It may finally be a happy Christmas for a brave toddler recovering from a rare combination of cancers after pioneering stem cell treatment.
Amelia Topa, who celebrated her second birthday yesterday, is looking forward to spending the festive period with her family at home in Turriff.
Her parents Kerri Paton, 23, and Igor Topa, 24, were told that raised purple spots across Amelia’s body could be a sign of something seriously wrong when she was born at Dr Gray’s Hospital in Elgin.
Amelia was soon after diagnosed with a mix of two types of leukemia – acute lymphoblastic leukaemia and acute myeloid leukaemia and spent Christmas in hospital.
Miss Paton said: “It’s rare enough to be born with leukaemia but to be born with a mix of two kinds is almost unheard of.”
Doctors gave Amelia a bone marrow transplant using stem cells donated by a man aged between 16 and 30.
The treatment worked and, by the following autumn, she was home and awaiting the arrival of her baby brother.
But tragedy struck when Amelia’s grandmother, Angela McNabb, died suddenly from heart failure aged 48 – the day before Amelia’s birthday.
Miss Paton said: “My mum was my best friend, she was everything to me.
“Mum absolutely loved Amelia and was so close to her.
“My major source of support was gone and I hadn’t even had the chance to say goodbye. I couldn’t believe it. It was so unfair. Last Christmas was heartbreaking.”
Things went from bad to worse for the family in February, when tests showed that Amelia’s cancer had returned.
After intense chemotherapy she was given a second transplant using stem cells from umbilical cord blood flown specially from America at the end of June.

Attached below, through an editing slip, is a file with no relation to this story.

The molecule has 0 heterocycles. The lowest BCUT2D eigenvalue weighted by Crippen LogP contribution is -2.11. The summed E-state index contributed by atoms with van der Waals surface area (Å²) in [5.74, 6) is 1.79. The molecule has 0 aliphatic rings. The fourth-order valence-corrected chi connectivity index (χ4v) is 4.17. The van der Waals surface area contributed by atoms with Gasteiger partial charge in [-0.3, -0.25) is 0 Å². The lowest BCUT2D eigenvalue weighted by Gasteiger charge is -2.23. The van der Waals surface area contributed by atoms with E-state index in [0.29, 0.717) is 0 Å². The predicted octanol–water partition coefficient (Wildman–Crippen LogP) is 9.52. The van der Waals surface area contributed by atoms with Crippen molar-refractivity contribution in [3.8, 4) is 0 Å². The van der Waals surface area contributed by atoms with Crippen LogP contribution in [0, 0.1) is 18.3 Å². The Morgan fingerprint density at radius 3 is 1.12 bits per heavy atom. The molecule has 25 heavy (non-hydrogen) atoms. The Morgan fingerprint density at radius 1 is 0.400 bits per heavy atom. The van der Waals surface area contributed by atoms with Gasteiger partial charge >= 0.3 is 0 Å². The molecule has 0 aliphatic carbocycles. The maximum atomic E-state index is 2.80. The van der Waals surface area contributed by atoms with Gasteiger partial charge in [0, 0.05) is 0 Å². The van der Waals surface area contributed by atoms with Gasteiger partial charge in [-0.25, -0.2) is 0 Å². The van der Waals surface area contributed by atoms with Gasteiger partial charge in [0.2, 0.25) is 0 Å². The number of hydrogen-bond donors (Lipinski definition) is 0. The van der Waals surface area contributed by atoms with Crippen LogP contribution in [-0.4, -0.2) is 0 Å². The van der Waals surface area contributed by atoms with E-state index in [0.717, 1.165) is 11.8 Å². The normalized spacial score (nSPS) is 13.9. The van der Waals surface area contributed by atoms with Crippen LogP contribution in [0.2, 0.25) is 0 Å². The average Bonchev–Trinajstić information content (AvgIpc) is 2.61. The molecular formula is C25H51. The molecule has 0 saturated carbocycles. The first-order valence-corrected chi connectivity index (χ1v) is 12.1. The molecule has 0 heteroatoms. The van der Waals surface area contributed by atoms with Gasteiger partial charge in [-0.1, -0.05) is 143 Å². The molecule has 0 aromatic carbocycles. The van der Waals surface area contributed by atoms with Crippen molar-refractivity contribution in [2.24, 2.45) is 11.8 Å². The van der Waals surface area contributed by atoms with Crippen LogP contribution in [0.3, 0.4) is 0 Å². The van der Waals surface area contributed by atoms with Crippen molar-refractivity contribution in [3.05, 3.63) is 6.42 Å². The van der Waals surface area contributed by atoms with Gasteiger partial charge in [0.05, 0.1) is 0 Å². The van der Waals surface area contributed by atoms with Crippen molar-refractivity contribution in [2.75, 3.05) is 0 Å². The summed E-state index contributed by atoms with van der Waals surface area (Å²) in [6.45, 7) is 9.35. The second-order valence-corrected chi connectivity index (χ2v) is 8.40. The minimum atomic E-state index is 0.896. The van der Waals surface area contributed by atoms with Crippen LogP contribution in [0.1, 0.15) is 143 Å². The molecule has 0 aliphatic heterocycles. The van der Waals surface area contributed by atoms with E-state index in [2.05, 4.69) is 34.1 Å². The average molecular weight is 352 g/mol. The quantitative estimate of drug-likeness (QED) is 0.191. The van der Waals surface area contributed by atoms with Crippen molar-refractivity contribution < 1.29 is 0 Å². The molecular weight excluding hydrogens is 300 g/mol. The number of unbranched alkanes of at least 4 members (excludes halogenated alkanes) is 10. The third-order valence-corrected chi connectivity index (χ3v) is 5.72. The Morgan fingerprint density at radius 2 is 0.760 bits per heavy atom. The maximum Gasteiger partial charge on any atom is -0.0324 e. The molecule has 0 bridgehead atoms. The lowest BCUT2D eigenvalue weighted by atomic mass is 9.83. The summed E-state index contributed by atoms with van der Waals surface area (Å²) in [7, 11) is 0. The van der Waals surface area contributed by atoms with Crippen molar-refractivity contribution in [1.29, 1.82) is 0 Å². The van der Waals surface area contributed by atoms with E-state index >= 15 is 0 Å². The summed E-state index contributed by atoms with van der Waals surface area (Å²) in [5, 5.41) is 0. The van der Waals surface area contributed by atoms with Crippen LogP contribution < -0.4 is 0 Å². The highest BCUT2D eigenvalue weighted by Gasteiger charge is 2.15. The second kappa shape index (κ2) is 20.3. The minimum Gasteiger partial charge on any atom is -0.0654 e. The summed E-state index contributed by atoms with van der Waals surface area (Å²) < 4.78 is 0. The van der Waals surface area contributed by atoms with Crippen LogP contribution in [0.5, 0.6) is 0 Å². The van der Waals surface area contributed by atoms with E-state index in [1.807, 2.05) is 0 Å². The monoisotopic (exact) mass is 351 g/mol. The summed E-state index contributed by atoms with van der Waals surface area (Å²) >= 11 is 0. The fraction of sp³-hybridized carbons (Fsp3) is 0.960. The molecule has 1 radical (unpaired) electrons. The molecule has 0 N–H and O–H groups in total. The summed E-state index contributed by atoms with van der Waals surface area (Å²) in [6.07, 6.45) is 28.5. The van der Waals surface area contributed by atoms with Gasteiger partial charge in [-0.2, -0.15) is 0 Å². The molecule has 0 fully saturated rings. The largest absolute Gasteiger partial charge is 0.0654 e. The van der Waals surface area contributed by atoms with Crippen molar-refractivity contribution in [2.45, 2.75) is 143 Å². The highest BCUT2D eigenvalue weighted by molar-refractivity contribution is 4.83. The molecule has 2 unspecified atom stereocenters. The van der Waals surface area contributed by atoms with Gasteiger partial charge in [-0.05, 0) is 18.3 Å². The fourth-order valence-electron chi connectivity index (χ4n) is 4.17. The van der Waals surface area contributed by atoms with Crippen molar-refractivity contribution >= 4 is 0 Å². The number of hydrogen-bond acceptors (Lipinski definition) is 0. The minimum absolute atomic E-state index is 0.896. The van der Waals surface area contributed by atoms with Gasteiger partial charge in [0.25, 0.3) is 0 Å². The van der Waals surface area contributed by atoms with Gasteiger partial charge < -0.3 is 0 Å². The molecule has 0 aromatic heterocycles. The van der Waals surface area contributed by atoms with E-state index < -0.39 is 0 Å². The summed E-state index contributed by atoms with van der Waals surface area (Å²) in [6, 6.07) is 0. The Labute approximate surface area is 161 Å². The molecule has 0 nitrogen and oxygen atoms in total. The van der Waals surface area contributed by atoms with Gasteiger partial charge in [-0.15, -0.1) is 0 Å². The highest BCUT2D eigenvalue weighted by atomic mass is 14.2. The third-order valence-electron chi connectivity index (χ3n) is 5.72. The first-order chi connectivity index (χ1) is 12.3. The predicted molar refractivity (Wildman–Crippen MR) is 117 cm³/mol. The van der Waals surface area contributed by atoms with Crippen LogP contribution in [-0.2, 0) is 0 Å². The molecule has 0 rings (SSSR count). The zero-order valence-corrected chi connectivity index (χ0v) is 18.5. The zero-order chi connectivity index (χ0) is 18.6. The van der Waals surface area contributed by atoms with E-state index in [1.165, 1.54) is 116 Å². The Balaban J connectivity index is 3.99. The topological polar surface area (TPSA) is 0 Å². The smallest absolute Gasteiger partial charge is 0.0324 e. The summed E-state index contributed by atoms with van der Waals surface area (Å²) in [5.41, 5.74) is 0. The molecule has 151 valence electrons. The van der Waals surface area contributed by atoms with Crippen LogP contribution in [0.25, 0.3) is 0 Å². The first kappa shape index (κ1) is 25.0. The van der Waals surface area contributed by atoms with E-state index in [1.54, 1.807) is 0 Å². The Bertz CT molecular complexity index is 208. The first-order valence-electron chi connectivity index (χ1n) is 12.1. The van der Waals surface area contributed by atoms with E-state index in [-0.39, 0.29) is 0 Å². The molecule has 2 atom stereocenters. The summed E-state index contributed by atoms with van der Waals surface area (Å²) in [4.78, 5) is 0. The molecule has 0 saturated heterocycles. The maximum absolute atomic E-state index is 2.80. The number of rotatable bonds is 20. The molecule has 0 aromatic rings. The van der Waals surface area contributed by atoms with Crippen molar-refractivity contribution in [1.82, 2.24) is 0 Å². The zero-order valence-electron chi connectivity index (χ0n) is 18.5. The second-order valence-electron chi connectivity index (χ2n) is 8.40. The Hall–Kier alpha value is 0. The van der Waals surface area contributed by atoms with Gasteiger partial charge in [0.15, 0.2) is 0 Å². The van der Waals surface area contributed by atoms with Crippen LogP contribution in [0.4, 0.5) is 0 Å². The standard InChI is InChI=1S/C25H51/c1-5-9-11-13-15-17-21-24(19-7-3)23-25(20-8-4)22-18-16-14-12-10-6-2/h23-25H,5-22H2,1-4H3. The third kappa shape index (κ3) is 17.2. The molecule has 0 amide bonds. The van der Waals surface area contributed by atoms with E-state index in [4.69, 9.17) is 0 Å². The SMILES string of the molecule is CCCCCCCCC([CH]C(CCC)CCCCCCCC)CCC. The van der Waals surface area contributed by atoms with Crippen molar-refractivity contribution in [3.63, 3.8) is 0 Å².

That procedure was a success and the toddler has entered remission.
Having spent Christmas in 2017 in hospital, and in mourning last year, Amelia’s parents are now looking forward to a happy festive season.
Miss Paton said: “Amelia soared through the transplant and she’s doing really well now, I couldn’t be prouder.
“I hope Amelia’s story will help other families going through cancer – there is a light at the end of the tunnel.”
Amelia has now been selected to receive the first Cancer Research UK “children and young people star award” in recognition of the courage she showed since being diagnosed.
The award, supported by TK Maxx, is open to all people under 18s who currently have cancer or who have been treated in the last five years – with every child being awarded a trophy, TK Maxx gift card, t-shirt and certificate signed by the likes of Nanny McPhee star Dame Emma Thompson.
Spokeswoman for the charity, Lisa Adams, said: “We know that a cancer diagnosis is devastating at any age, but that it can be particularly difficult for a child or young person and their families.
“That’s why we’re calling on families across Scotland to nominate inspirational youngsters for an award so that we can recognise their incredible courage.”
Nominations can be made online at cruk.org/childrenandyoungpeople